TheRankings YouTube channel makes these animated charts that are really exciting and endlessly fascinating.
This one charts the 15 top corporations on Earth from 2000 to 2018 and it shows the meteoric rise of the tech giants in relation to the rest of the world’s biggest brands, based on their annual revenue, according to Interbrand.
Google enters the top 15 in the middle of 2008 and it doesn’t behave like any of the other familiar brands we’ve known all our lives. It blazes its way up the chart like a tornado! There’s an interesting period during 2010, when Google’s growth seems to be directly inverse to that of GE, before it overtakes it.
In 2011, Apple enters the top 15 and proceeds to tear its way up the chart in less than half the time of Google before leaving it behind. It’s truly incredible to see the numbers expressed this way and to reflect on the technologies that you were using at the time.
In 2000, Coca-Cola, IBM and Microsoft are the top 3 and they remain in those rankings unperturbed until 2012, when in rapid succession, Google unseats IBM and then Apple unseats them both, blasting through to #1, knocking Coca-Cola off from the number one spot that it’s held throughout.
Then, something almost alchemical occurs, as we see how the exponential growth of of both Apple and Google make all the other corporations look like they’re shrinking – when they’re not! These are the top 15 most successful corporations on Earth but the more established brands look pathetic!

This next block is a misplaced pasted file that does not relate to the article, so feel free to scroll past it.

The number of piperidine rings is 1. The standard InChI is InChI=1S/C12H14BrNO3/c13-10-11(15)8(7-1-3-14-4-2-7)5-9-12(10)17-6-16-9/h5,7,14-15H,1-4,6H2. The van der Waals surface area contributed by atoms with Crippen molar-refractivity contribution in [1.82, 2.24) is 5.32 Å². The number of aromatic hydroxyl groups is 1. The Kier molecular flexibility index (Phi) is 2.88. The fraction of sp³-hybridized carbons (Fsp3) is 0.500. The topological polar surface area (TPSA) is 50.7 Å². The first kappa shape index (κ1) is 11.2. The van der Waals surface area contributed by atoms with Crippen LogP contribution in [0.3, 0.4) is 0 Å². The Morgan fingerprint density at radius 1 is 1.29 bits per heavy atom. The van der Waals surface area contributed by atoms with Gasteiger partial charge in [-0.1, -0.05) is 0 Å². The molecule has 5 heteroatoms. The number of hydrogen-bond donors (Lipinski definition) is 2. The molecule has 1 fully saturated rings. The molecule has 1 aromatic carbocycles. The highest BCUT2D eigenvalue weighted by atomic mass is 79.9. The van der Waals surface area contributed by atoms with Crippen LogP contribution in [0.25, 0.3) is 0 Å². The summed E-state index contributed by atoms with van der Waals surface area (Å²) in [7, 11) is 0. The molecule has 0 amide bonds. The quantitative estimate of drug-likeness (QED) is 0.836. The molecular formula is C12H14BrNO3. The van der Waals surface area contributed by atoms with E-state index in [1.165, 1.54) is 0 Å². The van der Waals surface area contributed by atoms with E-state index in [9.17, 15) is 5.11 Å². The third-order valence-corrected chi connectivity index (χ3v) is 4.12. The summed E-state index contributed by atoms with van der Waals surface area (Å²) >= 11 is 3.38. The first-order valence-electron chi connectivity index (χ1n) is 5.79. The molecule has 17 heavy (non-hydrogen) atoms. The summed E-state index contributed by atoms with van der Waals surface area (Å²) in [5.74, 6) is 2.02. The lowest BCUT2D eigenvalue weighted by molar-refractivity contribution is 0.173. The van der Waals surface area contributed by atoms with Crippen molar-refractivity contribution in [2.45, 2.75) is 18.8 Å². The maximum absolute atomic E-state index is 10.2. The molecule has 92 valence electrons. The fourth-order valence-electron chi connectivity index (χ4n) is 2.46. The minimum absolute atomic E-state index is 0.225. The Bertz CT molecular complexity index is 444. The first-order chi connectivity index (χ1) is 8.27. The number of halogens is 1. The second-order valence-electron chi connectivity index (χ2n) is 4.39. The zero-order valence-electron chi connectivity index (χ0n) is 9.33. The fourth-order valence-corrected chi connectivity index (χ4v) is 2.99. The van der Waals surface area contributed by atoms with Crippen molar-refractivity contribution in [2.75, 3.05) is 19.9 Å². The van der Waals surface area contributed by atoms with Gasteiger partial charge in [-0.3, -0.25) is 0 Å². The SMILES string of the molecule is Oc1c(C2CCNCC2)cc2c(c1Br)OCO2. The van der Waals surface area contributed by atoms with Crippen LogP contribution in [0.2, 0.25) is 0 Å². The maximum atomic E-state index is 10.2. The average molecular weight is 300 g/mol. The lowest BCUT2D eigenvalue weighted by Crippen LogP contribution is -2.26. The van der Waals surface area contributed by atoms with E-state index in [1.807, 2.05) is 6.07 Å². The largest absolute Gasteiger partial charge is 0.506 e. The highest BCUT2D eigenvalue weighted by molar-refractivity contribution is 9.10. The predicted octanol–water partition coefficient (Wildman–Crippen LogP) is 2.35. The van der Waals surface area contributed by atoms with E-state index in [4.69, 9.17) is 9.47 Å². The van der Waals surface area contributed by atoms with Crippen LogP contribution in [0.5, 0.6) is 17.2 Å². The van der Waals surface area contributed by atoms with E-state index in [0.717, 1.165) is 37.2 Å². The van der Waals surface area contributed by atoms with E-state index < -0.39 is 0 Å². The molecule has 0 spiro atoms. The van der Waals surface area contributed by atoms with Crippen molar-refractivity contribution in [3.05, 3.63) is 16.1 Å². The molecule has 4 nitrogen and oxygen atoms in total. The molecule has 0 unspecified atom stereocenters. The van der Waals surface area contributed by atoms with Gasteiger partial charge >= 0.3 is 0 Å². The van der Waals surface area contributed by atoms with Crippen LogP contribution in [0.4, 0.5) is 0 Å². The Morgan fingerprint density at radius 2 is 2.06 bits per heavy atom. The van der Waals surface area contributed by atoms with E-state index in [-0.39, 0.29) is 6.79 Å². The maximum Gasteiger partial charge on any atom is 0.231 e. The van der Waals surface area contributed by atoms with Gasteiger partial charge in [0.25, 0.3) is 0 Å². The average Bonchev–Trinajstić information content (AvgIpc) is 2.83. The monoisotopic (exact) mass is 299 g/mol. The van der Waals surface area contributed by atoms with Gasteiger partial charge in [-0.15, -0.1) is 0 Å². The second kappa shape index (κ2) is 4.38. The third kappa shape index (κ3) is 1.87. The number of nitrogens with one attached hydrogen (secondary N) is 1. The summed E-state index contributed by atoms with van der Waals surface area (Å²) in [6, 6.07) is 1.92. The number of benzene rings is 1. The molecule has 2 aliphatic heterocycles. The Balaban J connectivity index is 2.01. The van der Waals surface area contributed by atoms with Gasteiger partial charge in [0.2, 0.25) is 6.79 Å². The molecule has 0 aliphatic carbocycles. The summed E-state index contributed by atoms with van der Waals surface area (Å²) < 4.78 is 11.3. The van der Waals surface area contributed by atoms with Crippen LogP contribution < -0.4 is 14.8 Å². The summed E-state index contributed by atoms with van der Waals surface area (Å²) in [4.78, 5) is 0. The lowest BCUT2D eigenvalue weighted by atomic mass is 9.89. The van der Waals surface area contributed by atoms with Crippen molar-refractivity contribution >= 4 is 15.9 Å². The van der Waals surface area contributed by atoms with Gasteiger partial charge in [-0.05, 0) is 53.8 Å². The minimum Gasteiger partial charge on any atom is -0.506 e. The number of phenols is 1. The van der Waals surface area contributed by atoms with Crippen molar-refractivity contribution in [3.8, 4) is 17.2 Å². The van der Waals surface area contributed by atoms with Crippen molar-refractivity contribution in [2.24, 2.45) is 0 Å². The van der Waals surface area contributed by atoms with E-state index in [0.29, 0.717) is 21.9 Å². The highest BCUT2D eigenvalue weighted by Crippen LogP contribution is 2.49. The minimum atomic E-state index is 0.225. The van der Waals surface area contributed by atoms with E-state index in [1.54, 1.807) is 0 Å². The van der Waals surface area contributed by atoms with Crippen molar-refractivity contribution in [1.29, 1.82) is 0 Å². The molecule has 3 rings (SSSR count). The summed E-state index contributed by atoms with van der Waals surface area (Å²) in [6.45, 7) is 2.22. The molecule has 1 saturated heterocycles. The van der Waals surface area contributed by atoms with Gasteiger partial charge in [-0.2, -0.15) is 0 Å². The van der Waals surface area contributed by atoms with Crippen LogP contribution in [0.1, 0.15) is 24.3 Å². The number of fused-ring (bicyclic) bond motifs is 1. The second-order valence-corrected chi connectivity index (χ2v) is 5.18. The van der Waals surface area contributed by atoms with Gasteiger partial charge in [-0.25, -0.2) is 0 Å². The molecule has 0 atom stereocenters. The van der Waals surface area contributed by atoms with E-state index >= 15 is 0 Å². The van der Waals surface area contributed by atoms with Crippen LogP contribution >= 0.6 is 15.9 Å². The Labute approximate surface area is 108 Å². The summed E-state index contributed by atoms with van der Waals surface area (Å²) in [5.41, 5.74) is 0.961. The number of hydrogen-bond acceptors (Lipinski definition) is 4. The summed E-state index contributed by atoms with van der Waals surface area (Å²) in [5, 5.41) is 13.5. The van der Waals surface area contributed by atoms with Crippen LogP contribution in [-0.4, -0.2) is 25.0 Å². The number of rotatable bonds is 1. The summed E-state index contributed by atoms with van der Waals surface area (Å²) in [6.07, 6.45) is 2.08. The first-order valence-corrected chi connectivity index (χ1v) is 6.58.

In 2014, Amazon debuts in the top 15, initially displaying a Google-like performance until 2017, when it also begins to go supernova, along with Facebook, which had entered in 2016 and both now sailing up the ranks. Completely surreal.
Meanwhile, Apple had long since been leaving everyone else in the dust, finishing 2018 with $214.395 billion in annual revenue, followed by Google with $155.466 billion and Amazon at $100.663 billion Neither of these three corporations were in the top 15 in the first half of 2008. Google didn’t even exist until 1998!
There are a lot of other familiar brands that we see switching places throughout, like Mercedes, BMW, McDonald’s and Marlborough. It’s interesting to see Nokia exit the list the very moment that Samsung enters, in 2012. We can see that Apple’s success has been chiefly driven by the iPhone and that likewise, Google’s sustained growth comes from its Android mobile platform that also drove the rise of Korea’s Samsung.
Watching this gives one much food for thought and one can quickly see the financial motivations driving the clamor for 5G.
I wonder how much of apples profits are because they use children in China to make their phones? Pure profit. No 401’s no unemployment , and nets outside the windows.
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